• California Custody Laws

California Custody Laws

California custody laws may seem complex. With the help of a legal document preparer, you can file the required forms in a timely manner and begin the process of obtaining legal custody of your children. Read on to learn more about California custody laws and how we can help you.

California Child Custody Options

Under California custody laws, parents can either have joint or sole physical or legal custody of their children. Custody is typically established through a divorce proceeding or a paternity case. The different custody options are discussed below:

Joint Custody in California

Joint custody, also called shared custody, allow parents to share the decision-making responsibilities of their children. Joint custody can either be joint legal custody, joint physical custody, or joint legal and physical custody. Children typically split weeks between their parents house under a joint custody order.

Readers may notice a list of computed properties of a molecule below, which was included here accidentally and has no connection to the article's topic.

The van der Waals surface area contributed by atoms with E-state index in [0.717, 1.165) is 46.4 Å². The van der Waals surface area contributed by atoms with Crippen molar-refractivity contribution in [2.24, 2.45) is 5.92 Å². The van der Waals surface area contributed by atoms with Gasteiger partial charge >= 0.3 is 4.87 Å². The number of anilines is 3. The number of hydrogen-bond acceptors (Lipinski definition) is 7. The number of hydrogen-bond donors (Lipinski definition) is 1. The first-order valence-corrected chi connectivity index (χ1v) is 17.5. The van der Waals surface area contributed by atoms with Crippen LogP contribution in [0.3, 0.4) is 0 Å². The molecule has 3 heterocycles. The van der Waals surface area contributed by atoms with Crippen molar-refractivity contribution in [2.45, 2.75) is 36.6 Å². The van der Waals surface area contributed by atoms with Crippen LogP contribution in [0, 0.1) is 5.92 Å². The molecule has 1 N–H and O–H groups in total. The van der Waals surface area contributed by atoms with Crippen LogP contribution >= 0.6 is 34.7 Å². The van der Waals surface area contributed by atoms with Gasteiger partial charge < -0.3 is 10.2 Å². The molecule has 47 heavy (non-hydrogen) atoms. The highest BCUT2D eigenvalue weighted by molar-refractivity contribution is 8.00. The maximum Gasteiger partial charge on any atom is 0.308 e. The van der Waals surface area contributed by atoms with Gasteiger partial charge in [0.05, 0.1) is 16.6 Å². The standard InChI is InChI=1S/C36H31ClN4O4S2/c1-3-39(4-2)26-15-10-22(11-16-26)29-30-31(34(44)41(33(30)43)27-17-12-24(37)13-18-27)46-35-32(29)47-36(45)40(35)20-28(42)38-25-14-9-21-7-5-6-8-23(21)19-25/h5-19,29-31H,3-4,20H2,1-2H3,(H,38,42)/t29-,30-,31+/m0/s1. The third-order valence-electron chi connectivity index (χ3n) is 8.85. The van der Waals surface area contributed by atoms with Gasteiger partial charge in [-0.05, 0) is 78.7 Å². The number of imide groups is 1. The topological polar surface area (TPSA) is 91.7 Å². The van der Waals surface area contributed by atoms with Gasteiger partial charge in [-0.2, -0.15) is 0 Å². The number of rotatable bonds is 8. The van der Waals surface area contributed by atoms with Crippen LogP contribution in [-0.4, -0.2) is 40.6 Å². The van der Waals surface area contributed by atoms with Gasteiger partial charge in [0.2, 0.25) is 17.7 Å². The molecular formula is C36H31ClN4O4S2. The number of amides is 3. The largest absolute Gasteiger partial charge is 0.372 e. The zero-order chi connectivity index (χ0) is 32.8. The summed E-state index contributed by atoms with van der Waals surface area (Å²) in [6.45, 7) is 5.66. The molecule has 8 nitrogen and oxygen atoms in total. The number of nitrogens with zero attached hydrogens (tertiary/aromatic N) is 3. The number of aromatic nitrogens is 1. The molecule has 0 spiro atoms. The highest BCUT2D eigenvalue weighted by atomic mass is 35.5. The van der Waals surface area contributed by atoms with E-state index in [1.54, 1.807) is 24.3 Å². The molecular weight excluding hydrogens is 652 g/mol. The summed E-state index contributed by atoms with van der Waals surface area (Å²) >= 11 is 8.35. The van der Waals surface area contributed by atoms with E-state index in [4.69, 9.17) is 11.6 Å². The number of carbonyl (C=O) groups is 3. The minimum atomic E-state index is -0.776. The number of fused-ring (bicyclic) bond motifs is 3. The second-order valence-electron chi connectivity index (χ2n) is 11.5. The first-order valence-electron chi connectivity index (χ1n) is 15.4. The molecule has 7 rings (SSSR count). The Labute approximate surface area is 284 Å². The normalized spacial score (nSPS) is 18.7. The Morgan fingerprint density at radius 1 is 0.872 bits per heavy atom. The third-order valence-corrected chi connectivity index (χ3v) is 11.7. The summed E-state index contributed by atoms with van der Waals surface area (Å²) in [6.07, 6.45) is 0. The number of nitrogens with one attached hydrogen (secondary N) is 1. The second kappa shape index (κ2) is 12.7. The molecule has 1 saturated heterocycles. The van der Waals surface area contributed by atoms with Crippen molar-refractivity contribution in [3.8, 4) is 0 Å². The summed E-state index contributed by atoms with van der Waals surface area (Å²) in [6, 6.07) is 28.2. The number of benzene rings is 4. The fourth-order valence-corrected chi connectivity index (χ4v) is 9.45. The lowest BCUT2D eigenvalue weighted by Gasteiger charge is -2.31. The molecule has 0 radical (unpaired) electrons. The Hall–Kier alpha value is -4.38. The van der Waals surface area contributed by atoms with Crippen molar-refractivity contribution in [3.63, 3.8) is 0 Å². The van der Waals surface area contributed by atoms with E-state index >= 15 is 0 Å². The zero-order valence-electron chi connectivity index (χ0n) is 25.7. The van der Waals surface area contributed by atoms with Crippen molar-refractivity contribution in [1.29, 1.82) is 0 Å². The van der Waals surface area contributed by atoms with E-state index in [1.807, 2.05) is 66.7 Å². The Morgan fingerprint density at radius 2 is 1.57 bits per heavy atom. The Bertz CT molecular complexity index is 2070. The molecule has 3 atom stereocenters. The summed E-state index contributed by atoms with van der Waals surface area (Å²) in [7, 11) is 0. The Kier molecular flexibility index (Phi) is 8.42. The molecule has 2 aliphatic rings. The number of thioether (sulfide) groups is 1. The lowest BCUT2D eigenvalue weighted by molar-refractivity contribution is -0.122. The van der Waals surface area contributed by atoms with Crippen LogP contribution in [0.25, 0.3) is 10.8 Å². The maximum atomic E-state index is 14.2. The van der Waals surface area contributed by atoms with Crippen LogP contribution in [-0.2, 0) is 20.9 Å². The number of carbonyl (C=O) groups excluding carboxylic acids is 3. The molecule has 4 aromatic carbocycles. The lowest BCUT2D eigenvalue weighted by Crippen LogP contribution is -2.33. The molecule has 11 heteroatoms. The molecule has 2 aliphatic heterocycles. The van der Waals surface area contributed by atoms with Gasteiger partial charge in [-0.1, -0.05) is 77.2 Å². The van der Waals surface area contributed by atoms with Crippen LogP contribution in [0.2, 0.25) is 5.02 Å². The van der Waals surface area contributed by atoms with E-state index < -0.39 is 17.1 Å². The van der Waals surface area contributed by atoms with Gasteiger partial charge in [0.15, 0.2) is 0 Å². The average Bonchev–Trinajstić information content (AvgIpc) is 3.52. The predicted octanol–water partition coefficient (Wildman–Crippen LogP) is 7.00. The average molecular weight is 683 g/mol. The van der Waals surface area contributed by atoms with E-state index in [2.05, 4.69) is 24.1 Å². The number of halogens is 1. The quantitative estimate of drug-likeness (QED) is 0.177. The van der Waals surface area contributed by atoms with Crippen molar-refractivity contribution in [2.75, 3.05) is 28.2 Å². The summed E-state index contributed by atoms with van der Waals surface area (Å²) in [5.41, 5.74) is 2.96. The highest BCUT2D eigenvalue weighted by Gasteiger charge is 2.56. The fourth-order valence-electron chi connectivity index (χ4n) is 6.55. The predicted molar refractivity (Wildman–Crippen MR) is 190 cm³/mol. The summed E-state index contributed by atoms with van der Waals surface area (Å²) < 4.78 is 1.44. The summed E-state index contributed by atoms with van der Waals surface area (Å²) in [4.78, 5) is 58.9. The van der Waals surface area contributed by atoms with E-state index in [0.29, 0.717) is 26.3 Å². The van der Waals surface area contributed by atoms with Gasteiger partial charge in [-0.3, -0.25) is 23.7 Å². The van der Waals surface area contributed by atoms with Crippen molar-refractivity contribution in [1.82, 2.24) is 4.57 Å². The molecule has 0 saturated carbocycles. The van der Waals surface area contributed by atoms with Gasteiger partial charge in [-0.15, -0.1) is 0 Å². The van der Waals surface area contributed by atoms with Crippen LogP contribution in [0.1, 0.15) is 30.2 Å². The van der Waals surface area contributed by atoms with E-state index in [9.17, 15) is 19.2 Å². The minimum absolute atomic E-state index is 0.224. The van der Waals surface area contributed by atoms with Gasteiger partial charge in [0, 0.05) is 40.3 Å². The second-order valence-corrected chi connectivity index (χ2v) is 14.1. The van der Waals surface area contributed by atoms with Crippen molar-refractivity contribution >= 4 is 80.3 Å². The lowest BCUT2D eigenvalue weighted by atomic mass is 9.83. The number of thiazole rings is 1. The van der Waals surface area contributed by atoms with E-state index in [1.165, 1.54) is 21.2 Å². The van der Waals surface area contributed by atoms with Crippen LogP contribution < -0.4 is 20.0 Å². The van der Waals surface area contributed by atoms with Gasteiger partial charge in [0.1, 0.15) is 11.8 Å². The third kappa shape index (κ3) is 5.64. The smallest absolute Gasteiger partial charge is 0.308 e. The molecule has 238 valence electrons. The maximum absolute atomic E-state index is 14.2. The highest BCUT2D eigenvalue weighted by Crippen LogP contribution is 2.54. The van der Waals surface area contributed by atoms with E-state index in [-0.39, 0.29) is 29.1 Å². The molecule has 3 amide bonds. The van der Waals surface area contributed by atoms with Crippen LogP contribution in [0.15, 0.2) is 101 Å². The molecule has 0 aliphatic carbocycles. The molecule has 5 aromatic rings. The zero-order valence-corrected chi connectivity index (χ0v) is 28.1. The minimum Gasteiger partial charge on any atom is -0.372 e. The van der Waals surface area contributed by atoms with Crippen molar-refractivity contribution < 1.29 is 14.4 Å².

Sole Custody in California

Sole custody allows one parent to make decisions about their child’s well-being. A parent may have sole physical and legal custody of their child. This means that the non-custodial parent will not be allowed to have his/her children live with him/her or make decisions about his/her child’s education, safety, and general welfare.

Physical Custody vs Legal Custody

Physical custody can be joint or sole. Physical custody allows a parent to have their child live with him/her. Some parents may opt to have joint physical custody in which their children can live with them on a shared basis (ex – weekends, weekday nights, summers, holidays). Sole physical custody means that one parent will not be allowed to have his/her child live with him/her absent a court order. Courts will typically award sole physical custody to a parent if the non-custodial parent is deemed to be unfit because he/she may suffer from alcohol or drug dependency, be an abusive parent, or neglect the children.  

Legal custody allows one parent to make decisions about the health, safety, education, and welfare of his/her children. Legal custody can be either joint or sole. Sole legal custody means that one parent has the legal right to make decisions about where his/her child will attend school, the medical treatment he/she will receive, and appoint the child’s legal guardian.